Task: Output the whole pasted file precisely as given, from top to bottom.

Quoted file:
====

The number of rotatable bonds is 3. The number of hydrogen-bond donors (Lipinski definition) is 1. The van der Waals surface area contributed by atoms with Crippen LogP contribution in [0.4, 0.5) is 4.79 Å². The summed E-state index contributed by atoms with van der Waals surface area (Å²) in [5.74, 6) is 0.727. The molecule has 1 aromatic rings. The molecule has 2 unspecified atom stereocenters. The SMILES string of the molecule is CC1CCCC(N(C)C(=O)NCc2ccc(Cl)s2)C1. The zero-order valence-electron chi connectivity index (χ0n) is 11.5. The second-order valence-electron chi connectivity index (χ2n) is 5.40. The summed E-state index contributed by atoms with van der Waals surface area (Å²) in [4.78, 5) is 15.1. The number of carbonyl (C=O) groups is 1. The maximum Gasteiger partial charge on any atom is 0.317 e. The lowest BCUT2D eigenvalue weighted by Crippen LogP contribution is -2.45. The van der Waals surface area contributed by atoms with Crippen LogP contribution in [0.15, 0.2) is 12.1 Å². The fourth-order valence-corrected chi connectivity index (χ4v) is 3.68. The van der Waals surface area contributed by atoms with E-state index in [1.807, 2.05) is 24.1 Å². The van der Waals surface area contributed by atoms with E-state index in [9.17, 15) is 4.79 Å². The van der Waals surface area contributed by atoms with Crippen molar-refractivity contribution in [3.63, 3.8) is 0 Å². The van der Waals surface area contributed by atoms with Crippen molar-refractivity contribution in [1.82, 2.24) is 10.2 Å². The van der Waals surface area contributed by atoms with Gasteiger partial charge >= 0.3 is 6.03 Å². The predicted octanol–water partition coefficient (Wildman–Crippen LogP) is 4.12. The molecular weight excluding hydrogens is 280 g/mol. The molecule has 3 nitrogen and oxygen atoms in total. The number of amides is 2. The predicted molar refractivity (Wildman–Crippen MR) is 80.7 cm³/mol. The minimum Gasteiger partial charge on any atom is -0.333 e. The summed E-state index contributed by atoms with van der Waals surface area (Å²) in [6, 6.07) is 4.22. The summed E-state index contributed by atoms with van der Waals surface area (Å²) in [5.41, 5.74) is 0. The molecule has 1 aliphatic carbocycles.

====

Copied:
The number of rotatable bonds is 3. The number of hydrogen-bond donors (Lipinski definition) is 1. The van der Waals surface area contributed by atoms with Crippen LogP contribution in [0.4, 0.5) is 4.79 Å². The summed E-state index contributed by atoms with van der Waals surface area (Å²) in [5.74, 6) is 0.727. The molecule has 1 aromatic rings. The molecule has 2 unspecified atom stereocenters. The SMILES string of the molecule is CC1CCCC(N(C)C(=O)NCc2ccc(Cl)s2)C1. The zero-order valence-electron chi connectivity index (χ0n) is 11.5. The second-order valence-electron chi connectivity index (χ2n) is 5.40. The summed E-state index contributed by atoms with van der Waals surface area (Å²) in [4.78, 5) is 15.1. The number of carbonyl (C=O) groups is 1. The maximum Gasteiger partial charge on any atom is 0.317 e. The lowest BCUT2D eigenvalue weighted by Crippen LogP contribution is -2.45. The van der Waals surface area contributed by atoms with Crippen LogP contribution in [0.15, 0.2) is 12.1 Å². The fourth-order valence-corrected chi connectivity index (χ4v) is 3.68. The van der Waals surface area contributed by atoms with E-state index in [1.807, 2.05) is 24.1 Å². The van der Waals surface area contributed by atoms with E-state index in [9.17, 15) is 4.79 Å². The van der Waals surface area contributed by atoms with Crippen molar-refractivity contribution in [3.63, 3.8) is 0 Å². The van der Waals surface area contributed by atoms with Crippen molar-refractivity contribution in [1.82, 2.24) is 10.2 Å². The van der Waals surface area contributed by atoms with Gasteiger partial charge >= 0.3 is 6.03 Å². The predicted octanol–water partition coefficient (Wildman–Crippen LogP) is 4.12. The molecular weight excluding hydrogens is 280 g/mol. The molecule has 3 nitrogen and oxygen atoms in total. The number of amides is 2. The predicted molar refractivity (Wildman–Crippen MR) is 80.7 cm³/mol. The minimum Gasteiger partial charge on any atom is -0.333 e. The summed E-state index contributed by atoms with van der Waals surface area (Å²) in [6, 6.07) is 4.22. The summed E-state index contributed by atoms with van der Waals surface area (Å²) in [5.41, 5.74) is 0. The molecule has 1 aliphatic carbocycles.